Although the GDPR deadline has now passed, it’s important for organisations to show that in the event of a regulatory investigation, they have taken reasonable steps to demonstrate they take privacy seriously – and ultimately comply. The good news is that fines for organisations that suffer a breach of personal data won’t be applied if they can prove they’ve taken the correct steps to comply.
The reality is that GDPR will be a continuous journey for organisations involving constantly reviewing data, removing low value data, looking at new data, following procedures, and maintaining trust with customers – by prioritising their privacy. Although many organisations are becoming better prepared for GDPR, here are some key, practical actions that must be taken now.
For those organisations with over 250 employees, a staff member will hopefully have already been made GDPR accountable as the data protection officer. Although they will possess a significant understanding of both the business and complexities of the data regulations – they must also operate independently within the business. Therefore, it’s critical that they don’t have any other responsibilities that may result in a conflict of interest.
All staff must receive a ‘Data Privacy Notice’ advising them that their personal data will be processed by the company under ‘legitimate interest’. Explain in simple language which personal data will be processed, the reasons and timeframe for doing so, what rights they have and who they should contact if they have concerns. Also, outline what happens if they leave the organisation and who else this personal data will be shared with.
Everyone within an organisation needs to know what the regulation means for them. This means establishing which areas of the business fall within the scope of GDPR, by identifying, assessing and mitigating privacy risks with data processing activities. For larger organisations, territories and jurisdictions must be looked at too – as well as standards and management systems that may be affected or could positively contribute to GDPR compliance.
Another task is to establish from the IT team if there are any imminent projects that involve personal data – as these will be candidates for privacy by design. This is critical as, privacy by design in a service or product, is taken into account, not only at the point of delivery, but also from a product’s inception.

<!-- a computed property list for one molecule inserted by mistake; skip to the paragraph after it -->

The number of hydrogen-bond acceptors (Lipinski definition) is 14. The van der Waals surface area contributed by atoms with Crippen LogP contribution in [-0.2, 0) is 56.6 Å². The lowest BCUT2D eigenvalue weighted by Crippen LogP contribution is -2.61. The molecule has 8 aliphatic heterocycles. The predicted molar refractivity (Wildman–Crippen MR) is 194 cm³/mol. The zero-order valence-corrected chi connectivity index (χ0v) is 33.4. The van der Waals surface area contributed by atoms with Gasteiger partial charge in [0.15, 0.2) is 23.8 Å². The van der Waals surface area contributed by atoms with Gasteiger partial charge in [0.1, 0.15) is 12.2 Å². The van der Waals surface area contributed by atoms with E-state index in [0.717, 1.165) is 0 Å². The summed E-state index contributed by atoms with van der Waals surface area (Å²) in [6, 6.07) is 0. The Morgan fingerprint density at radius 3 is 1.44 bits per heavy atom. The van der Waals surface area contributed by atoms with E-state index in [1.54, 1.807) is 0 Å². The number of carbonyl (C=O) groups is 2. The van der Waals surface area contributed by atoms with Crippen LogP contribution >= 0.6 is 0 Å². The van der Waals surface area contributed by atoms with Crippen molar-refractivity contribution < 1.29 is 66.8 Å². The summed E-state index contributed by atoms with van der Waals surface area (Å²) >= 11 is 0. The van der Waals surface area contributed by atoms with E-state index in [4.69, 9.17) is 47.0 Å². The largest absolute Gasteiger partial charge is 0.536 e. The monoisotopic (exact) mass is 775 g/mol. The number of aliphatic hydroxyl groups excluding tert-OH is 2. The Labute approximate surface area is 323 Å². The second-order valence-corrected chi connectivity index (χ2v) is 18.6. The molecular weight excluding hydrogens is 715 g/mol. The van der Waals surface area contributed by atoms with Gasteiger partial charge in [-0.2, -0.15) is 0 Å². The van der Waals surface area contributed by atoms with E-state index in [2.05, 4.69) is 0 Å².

Organisations hold huge volumes of data in all sorts of weird and wonderful places, so they must ensure that they’ve identified which types are held, where it comes from and the lawful basis for processing it. There are special categories of data that may invite stricter processing rules, such as getting explicit consent. Once all data has been sought out – it must be clearly documented with when, how, and why it was obtained; what is going to be done with it and how long its will be kept.
Organisations will hopefully now have an understanding of how personal data follows within their business too – as well as where it comes from and where it is sent. This will help highlight risks in data processing activities and where controls are required. From this, it can be established if further effort is required to help identify, assess and mitigate or minimise privacy risks with data processing activities. The three primary conditions for an assessment identified in the GDPR are:
According to Article 30 of the GDPR, companies will be required to record personal data processing activities including, but not limited to, the categories of data being processed, the categories of recipients of the data and time limits for keeping the data. Each business will also need a privacy notice, a data protection policy and have to update or review contracts with employees and suppliers – to ensure they are compliant.
These policies should explain what personal data is and why it’s important to keep it secure and protected. Everyone should be clear on what they can and cannot do with that data and must understand the consequences of non-compliance.
The rules around consent are clear: it must be freely given by the individuals; the information must be unambiguous, specific and with no jargon, and consent must be given affirmatively. Transparency is paramount: organisations must be open and honest with the people who provide their data about what is being collected, why it’s wanted, how it will be used and how it will be cared for – and that withdrawal of their consent is possible at any time.
To addresses citizen’s rights, requires more comprehensive outlines on how their data should be handled. Key changes include the ‘right of access’, which have expanded considerably and are required to be free of charge. Additionally, the ‘right to be forgotten’ has also been extended, with individuals now able to be ‘forgotten’ when they no longer want to have a relationship with that brand. This means that organisations should think about what processes are needed to accomplish this.
This response process to a data breach must become flawless. Organisations must therefore conduct practice sessions to ensure that everyone knows what is expected of them – so they’re able to alert the relevant authorities within 72 hours.
If outside help is required, organisations should only consider GDPR partners that have hands-on experience, great relationships with other experts in the field, access to specialist tools – and possesses a strong track record in regulated sectors. Also, a potential partner should already be GDPR compliant themselves.
Also, ensure any partner complies with ISO 27001 to deliver the appropriate technical controls, policies, procedures and promote a culture of awareness of information security. Any potential partner should also follow ITIL best practices and help use it to implement and adapt processes for GDPR compliance.
It’s chock full of useful advice, exclusive events and interesting articles. Don’t miss out!